Border crossing on the border of Azerbaijan and Georgia

Border crossing on the border of Azerbaijan and Georgia

Prime Minister Ali Asadov's recent decision to extend the quarantine regime in Azerbaijan until July 1 has reignited debates surrounding the necessity and impact of ongoing border restrictions. Despite the World Health Organization's declaration of the end of the pandemic on May 5, 2023, Azerbaijan continues to grapple with stringent measures, particularly at its land borders.

Since March 2020, Azerbaijan has been under a quarantine regime, with multiple extensions based on fluctuating infection rates. However, the persistence of restrictions on land borders remains a contentious issue, especially in light of declining COVID-19 cases within the country. Official statistics indicate a significant decrease in infections, with only 160 active cases reported recently.

The closure of land borders has had profound implications for cross-border trade and movement, particularly affecting regions bordering Iran, Georgia, and Russia. Nazim Mammadov, a resident of Agstafa, laments the loss of economic opportunities, noting how he used to frequent Georgia for cheaper purchases before the pandemic disrupted such trade activities.

It appears that Mazahir Efendiyev, a member of the Milli Majlis Committee on Economic Policy, industry, and entrepreneurship, in an interview with Turan has highlighted the government's decision to close borders during the global COVID-19 pandemic. This decision was aimed at protecting citizens from the virus by implementing preventive measures to limit movements and contact as advised by the international community.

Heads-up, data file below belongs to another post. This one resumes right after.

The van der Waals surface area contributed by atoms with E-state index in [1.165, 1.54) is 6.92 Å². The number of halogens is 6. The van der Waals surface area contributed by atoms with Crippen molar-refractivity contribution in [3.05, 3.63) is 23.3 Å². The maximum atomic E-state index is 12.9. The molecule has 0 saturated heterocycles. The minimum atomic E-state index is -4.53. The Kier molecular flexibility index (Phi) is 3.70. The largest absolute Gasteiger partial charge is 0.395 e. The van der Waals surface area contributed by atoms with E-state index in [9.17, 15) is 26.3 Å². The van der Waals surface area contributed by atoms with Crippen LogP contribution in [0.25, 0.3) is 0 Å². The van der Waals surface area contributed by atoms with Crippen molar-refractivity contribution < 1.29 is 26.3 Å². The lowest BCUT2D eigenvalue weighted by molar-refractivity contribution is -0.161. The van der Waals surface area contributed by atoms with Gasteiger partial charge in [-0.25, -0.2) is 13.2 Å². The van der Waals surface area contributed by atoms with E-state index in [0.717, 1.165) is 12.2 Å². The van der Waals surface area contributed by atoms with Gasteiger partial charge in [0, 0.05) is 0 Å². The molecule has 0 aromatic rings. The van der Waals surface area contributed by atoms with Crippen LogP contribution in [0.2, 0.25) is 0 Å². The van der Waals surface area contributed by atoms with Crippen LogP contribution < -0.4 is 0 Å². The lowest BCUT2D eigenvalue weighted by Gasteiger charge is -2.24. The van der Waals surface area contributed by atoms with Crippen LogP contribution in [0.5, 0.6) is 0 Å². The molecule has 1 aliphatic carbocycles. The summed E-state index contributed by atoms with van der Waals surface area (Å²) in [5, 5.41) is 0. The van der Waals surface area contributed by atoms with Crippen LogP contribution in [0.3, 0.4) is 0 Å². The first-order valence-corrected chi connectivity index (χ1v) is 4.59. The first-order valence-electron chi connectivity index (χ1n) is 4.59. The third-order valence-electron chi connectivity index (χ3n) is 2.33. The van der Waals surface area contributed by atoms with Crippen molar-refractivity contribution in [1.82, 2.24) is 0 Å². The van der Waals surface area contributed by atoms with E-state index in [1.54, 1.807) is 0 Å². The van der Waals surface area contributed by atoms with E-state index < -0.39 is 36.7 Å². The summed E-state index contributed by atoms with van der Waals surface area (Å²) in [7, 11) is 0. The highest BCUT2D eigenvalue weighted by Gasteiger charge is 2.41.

While the government initially justified border closures as a preventive measure against the spread of COVID-19, critics argue that the prolonged closure lacks economic justification. Economist Rashad Hasanov highlights the adverse impact on livelihoods, particularly in regions heavily reliant on border trade and remittances. The restriction has exacerbated social and economic challenges, contributing to a decline in household incomes and exacerbating regional disparities.

Despite calls for reopening borders to facilitate economic recovery, the government remains steadfast in its decision to maintain closures. Economist Natig Jafarli, in an interview with Radio Azadlig, questions the rationale behind this stance, particularly given the global trend of easing quarantine measures. He suggests that the government's reluctance to lift restrictions may stem from concerns about currency outflows, which could further dampen economic activity: "In our country, the extension of the quarantine regime only serves to close the border".

Indeed, Azerbaijan's economic performance has been lackluster in recent years, with the country recording the lowest GDP growth among CIS nations in the previous year. The closure of land borders is cited as a contributing factor, hindering trade and impeding economic growth.

As Azerbaijan grapples with the delicate balance between public health concerns and economic imperatives, the debate over border closures underscores the complexities of navigating a post-pandemic world. While stringent measures may have been justified during the peak of the pandemic, their continued enforcement amid declining infection rates raises questions about their efficacy and necessity. As stakeholders weigh the costs and benefits of prolonged restrictions, the imperative lies in striking a balance that safeguards public health while fostering economic recovery and social well-being.

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